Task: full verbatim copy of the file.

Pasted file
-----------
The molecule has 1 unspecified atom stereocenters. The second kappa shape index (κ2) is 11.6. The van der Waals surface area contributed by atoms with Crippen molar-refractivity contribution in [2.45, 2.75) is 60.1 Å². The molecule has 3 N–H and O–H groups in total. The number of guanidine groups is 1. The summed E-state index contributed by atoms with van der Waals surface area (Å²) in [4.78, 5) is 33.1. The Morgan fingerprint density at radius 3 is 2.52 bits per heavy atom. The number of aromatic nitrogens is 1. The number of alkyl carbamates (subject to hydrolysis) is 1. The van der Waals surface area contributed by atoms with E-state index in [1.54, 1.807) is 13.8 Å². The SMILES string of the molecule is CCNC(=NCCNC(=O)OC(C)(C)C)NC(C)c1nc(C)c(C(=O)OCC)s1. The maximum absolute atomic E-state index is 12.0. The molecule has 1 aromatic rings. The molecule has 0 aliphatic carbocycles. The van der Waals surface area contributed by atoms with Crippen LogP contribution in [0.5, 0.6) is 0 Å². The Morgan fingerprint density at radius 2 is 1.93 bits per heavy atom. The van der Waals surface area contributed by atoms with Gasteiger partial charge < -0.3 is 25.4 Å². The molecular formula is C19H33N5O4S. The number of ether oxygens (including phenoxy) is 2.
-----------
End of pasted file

The molecule has 1 unspecified atom stereocenters. The second kappa shape index (κ2) is 11.6. The van der Waals surface area contributed by atoms with Crippen molar-refractivity contribution in [2.45, 2.75) is 60.1 Å². The molecule has 3 N–H and O–H groups in total. The number of guanidine groups is 1. The summed E-state index contributed by atoms with van der Waals surface area (Å²) in [4.78, 5) is 33.1. The Morgan fingerprint density at radius 3 is 2.52 bits per heavy atom. The number of aromatic nitrogens is 1. The number of alkyl carbamates (subject to hydrolysis) is 1. The van der Waals surface area contributed by atoms with E-state index in [1.54, 1.807) is 13.8 Å². The SMILES string of the molecule is CCNC(=NCCNC(=O)OC(C)(C)C)NC(C)c1nc(C)c(C(=O)OCC)s1. The maximum absolute atomic E-state index is 12.0. The molecule has 1 aromatic rings. The molecule has 0 aliphatic carbocycles. The van der Waals surface area contributed by atoms with Crippen LogP contribution in [0.5, 0.6) is 0 Å². The Morgan fingerprint density at radius 2 is 1.93 bits per heavy atom. The van der Waals surface area contributed by atoms with Gasteiger partial charge < -0.3 is 25.4 Å². The molecular formula is C19H33N5O4S. The number of ether oxygens (including phenoxy) is 2.